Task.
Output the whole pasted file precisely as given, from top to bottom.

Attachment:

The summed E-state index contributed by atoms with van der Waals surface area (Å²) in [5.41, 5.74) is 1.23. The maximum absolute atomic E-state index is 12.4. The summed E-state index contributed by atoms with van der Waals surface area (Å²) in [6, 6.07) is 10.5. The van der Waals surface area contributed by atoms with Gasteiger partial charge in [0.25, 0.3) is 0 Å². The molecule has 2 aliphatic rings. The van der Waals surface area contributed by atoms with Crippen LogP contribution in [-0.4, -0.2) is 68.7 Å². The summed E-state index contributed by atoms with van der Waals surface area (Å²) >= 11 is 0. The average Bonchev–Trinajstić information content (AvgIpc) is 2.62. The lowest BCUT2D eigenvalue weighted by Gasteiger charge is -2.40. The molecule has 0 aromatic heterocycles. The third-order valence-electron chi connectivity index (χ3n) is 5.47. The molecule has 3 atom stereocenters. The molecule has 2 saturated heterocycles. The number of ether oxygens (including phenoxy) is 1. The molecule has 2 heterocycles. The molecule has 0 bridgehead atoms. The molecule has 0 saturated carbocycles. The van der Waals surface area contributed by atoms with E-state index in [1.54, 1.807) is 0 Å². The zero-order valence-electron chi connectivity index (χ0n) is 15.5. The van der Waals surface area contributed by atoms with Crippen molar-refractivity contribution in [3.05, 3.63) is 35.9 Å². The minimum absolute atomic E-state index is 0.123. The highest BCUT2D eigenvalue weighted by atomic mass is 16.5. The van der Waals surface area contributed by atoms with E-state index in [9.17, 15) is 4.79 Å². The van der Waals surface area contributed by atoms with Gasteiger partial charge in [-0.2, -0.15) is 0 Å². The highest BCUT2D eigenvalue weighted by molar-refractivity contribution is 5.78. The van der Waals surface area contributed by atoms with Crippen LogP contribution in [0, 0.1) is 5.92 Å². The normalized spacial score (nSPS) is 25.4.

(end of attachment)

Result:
The summed E-state index contributed by atoms with van der Waals surface area (Å²) in [5.41, 5.74) is 1.23. The maximum absolute atomic E-state index is 12.4. The summed E-state index contributed by atoms with van der Waals surface area (Å²) in [6, 6.07) is 10.5. The van der Waals surface area contributed by atoms with Gasteiger partial charge in [0.25, 0.3) is 0 Å². The molecule has 2 aliphatic rings. The van der Waals surface area contributed by atoms with Crippen LogP contribution in [-0.4, -0.2) is 68.7 Å². The summed E-state index contributed by atoms with van der Waals surface area (Å²) >= 11 is 0. The average Bonchev–Trinajstić information content (AvgIpc) is 2.62. The lowest BCUT2D eigenvalue weighted by Gasteiger charge is -2.40. The molecule has 0 aromatic heterocycles. The third-order valence-electron chi connectivity index (χ3n) is 5.47. The molecule has 3 atom stereocenters. The molecule has 2 saturated heterocycles. The number of ether oxygens (including phenoxy) is 1. The molecule has 2 heterocycles. The molecule has 0 bridgehead atoms. The molecule has 0 saturated carbocycles. The van der Waals surface area contributed by atoms with E-state index in [1.54, 1.807) is 0 Å². The zero-order valence-electron chi connectivity index (χ0n) is 15.5. The van der Waals surface area contributed by atoms with Crippen molar-refractivity contribution in [3.05, 3.63) is 35.9 Å². The minimum absolute atomic E-state index is 0.123. The highest BCUT2D eigenvalue weighted by atomic mass is 16.5. The van der Waals surface area contributed by atoms with E-state index in [9.17, 15) is 4.79 Å². The van der Waals surface area contributed by atoms with Gasteiger partial charge in [-0.2, -0.15) is 0 Å². The highest BCUT2D eigenvalue weighted by molar-refractivity contribution is 5.78. The van der Waals surface area contributed by atoms with Crippen LogP contribution in [0, 0.1) is 5.92 Å². The normalized spacial score (nSPS) is 25.4.